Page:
"And What Do You Do Between Elections"

Updated: 26 August 2011

Address by Mr Ed Killesteyn, Electoral Commissioner

The 23rd Annual Government Business Conference

19 July 2011

When I was first appointed Australian Electoral Commissioner some 2.5 years ago, there were 2 questions that I found were repeatedly asked of me – one was, "when are we going to be able to vote electronically", and the second is the title of my presentation today: "and what do you do between elections"?

I'm happy to debate the first of these questions at another time, but the second question is perhaps one that many of you may have wondered about every 3 years or so when, after casting your ballot, you wander off from a polling place safe in the knowledge that you won't have to do that again for a few years.

While it didn't take me too long to get an appreciation of the answer to the question, I have to admit in the early days of my term I did wonder about it myself. The revelation, or at least a way of responding effectively to the question, came one day in talking to a wise, some might say wizened, Divisional Returning Officer who, when I was relating the experience of being repeatedly asked the same question, offered the following:

"The answer to that question is the same as the answer to the question about what firemen do between fires – you get ready for the next one".

Now this disarmingly simple answer belies a much more complex mix of activities that bears some explanation, because it points not only to the obvious exciting, some say glamorous, work of the AEC, of running elections, but to the less obvious work between elections and which, in some respects, is the foundation of a successful election. Equally, this less obvious work exhibits long term trends which point to some sobering challenges for Australia's democratic model and, in turn, opens up a debate about the role of the Australian Electoral Commission in this area of public policy.

Now it is likely that many will conclude that "getting ready for the next election" is about the logistical challenge of staging the largest peace time event in Australia every three years or so.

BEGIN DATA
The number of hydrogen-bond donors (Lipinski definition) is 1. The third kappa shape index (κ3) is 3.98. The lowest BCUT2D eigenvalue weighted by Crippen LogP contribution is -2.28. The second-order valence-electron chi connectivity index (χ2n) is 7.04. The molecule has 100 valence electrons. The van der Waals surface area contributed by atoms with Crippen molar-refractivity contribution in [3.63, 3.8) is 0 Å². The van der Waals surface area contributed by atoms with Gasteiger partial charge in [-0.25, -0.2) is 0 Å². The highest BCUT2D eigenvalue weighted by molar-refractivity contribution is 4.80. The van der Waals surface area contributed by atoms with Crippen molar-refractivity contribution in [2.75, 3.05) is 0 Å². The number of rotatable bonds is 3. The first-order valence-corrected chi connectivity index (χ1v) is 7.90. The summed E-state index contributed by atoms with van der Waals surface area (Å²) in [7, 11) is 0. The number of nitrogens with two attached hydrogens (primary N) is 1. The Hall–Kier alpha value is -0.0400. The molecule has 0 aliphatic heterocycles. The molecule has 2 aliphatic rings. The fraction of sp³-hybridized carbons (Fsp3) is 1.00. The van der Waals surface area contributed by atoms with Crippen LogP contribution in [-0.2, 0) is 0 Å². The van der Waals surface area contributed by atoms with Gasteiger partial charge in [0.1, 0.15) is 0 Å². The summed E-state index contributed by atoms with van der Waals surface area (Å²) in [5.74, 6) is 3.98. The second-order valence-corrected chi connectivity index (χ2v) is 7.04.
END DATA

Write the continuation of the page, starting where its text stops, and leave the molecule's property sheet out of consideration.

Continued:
This is certainly an accurate assessment. Consider the following volumes of resources consumed at the last Federal election, at a cost of around $106M, not including public funding for political parties.

  • Over 43 million ballot papers were printed by a handful of printers, absorbing about 300 tons of paper and printed in the space of a few days.
  • These ballot papers were distributed across the length and breadth of Australia using hundreds of contractors, big and small, to around 7 500 polling places, many located in metropolitan areas, but many located hundreds of kilometres from any major town, and all Australian overseas diplomatic missions.
  • In these polling places we provided 80 000 ballot boxes, 150 000 voting screens, 140 000 recycling bins (including those recycled from the 2007 election), 100 000 pencils and 140 kilometres of string, some of which is used to keep the pencils from straying too far from the voting screens.
  • Some 65 000 polling officials were employed, most of whom had to be recruited, trained and paid for what was generally no more than 1 day's work
  • And these polling officials, apart from managing the polling place on polling day, counted 11M House of Representative votes on Saturday night after the polls closed at 6pm. Importantly, counting the large majority of first preference votes on election night allows, in most cases, early clarity on who is likely to form Government. The 2010 election – that delivered an uncertain outcome on the night despite counting those 11 million votes – was a rare exception in this respect. And of course we know what resulted was a 'hung Parliament', the first so elected since 1940, where neither of the major parties gained a majority in their own right.
  • All of that work was supported by a highly complex and integrated suite of computer systems – the AEC is perhaps the most highly computer dependent electoral management body in the world. For example, those computer systems allowed us to provide real time election data, with 43 million hits on our Virtual Tally Room over 6 hours, with updated results published around every 90 seconds on election night.